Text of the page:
1. Welcome Hearth.com Guests and Visitors - Please enjoy our forums!
    Hearth.com GOLD Sponsors who help bring the site content to you:
    Hearthstone Soapstone and Cast-Iron stoves( Wood, Gas or Pellet Stoves and Inserts)
    Caluwe - Passion for Fire and Water ( Pellet and Wood Hydronic and Space Heating)

Averaging out moisture content

Post in 'The Wood Shed' started by SaratogaJJ, Jan 30, 2009.

Thread Status:
Not open for further replies.
  1. SaratogaJJ

    SaratogaJJ New Member

    Joined:
    Oct 31, 2008
    Messages:
    53
    Loc:
    Saratoga Springs, NY
    As I've been going through my first winter as a wood burner, I started out burning almost exclusively the two tons of Envi-Blocks that I had bought over the summer.

    I recently acquired about a 1/2 cord of hardwood, which I would estimate to be semi-seasoned. Definitely not green (most of it does have that hollow 'pop' sound when hit against each other or dropped onto a concrete floor, rather than the dull 'thud' associated with green wood), but it does have a moderate amount of sizzle when burned.

    I am certainly aware of the negatives associated with burning unseasoned wood. However, I was wondering if I were to burn some of this semi-seasoned wood at the same time as two or three 6.5-pound Envi-blocks, the overall moisture content of the load would be driven down, and wouldn't cause any big problems with creosote and whatnot. The Envi-blocks are said to have somewhere between 5% and 8% moisture by weight, so would that offset the somewhat excessive moisture from the regular hardwood?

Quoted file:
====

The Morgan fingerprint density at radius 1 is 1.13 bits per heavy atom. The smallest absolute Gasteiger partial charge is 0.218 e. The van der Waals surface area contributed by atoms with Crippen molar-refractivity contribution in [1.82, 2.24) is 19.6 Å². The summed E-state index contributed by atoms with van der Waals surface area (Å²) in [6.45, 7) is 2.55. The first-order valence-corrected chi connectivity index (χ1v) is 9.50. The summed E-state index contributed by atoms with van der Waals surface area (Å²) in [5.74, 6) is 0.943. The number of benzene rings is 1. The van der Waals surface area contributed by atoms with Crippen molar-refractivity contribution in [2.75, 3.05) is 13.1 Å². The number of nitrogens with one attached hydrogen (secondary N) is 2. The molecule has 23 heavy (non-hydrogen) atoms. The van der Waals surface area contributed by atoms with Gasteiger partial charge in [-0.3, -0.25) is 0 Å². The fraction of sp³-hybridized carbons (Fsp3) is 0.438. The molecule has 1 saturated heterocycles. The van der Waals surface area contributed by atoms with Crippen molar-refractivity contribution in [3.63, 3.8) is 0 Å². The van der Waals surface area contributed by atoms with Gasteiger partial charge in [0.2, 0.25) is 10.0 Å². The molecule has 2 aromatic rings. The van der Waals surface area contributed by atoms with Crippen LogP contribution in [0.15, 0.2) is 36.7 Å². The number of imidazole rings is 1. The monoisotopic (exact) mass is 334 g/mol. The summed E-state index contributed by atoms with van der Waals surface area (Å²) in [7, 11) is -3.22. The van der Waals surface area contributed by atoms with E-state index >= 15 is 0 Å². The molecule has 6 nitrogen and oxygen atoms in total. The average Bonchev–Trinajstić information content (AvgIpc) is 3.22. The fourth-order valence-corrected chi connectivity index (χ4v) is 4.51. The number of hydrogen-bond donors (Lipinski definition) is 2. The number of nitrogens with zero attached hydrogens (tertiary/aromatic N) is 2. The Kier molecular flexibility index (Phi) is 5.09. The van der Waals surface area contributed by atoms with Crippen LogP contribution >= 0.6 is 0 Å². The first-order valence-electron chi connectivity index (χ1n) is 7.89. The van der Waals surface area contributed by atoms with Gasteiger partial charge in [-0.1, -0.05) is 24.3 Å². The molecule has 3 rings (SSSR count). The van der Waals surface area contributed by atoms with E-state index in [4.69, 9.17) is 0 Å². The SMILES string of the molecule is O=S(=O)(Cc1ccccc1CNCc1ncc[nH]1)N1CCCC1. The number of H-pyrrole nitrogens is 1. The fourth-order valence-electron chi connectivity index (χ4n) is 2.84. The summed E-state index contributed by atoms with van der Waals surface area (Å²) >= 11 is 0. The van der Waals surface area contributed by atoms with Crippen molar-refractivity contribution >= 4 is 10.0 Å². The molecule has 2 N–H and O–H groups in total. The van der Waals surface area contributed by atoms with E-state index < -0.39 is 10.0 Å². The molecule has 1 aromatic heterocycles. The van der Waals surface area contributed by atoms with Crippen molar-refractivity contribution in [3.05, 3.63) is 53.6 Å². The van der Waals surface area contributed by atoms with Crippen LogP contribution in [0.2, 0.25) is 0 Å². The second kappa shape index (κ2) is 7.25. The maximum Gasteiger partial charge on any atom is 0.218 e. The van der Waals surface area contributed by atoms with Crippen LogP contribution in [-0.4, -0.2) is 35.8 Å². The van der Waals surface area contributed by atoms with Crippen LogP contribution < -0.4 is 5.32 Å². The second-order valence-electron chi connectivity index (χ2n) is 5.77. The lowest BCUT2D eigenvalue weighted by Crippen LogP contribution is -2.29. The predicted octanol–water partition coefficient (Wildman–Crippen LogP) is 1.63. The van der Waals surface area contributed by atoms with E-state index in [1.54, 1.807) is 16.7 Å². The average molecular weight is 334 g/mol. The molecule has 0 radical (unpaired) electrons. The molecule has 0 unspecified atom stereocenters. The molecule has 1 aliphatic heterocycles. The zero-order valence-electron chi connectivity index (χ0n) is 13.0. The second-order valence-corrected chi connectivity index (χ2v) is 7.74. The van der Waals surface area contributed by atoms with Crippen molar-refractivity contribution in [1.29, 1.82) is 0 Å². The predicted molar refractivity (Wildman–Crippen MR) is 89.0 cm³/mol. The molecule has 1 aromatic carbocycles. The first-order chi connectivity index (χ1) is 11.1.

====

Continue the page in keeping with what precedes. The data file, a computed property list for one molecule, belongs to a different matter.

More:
Essentially, my Envi-block supply will run out around maybe the first week of March. If, however, I can supplement the supply with some of this cordwood, I think I can stretch it out to maybe the 3rd or 4th week of March, which is pretty much the end of heating season in these parts, at which point I can begin planning for next year!

    Thanks for any ideas/analysis you folks might provide!

    Helpful Sponsor Ads!





  2. Backwoods Savage

    Backwoods Savage Minister of Fire

    Joined:
    Feb 14, 2007
    Messages:
    27,816
    Loc:
    Michigan
    Maybe average the way you are thinking, but it is still sap, which causes creosote. The only thing it needs is time; like wait until next fall before burning it. If the wood sizzles, it is not ready to burn even with something else.
  3. bluefrier

    bluefrier Feeling the Heat

    Joined:
    Jul 3, 2008
    Messages:
    320
    Loc:
    Maryland
    I think it will help to some degree, especially in a non-cat stove.. the lower moisture content compress logs will help
    maintain a hot firebox and support good secondary combustion. I've had good result mixing pallet wood with semi-season
    wood in the past.
  4. smokinj

    smokinj Minister of Fire

    Joined:
    Aug 11, 2008
    Messages:
    15,972
    Loc:
    Anderson, Indiana
    Just watch your chimmey make sure it doesnt build up cresote now would be a good time to sweep it!
Thread Status:
Not open for further replies.

Share This Page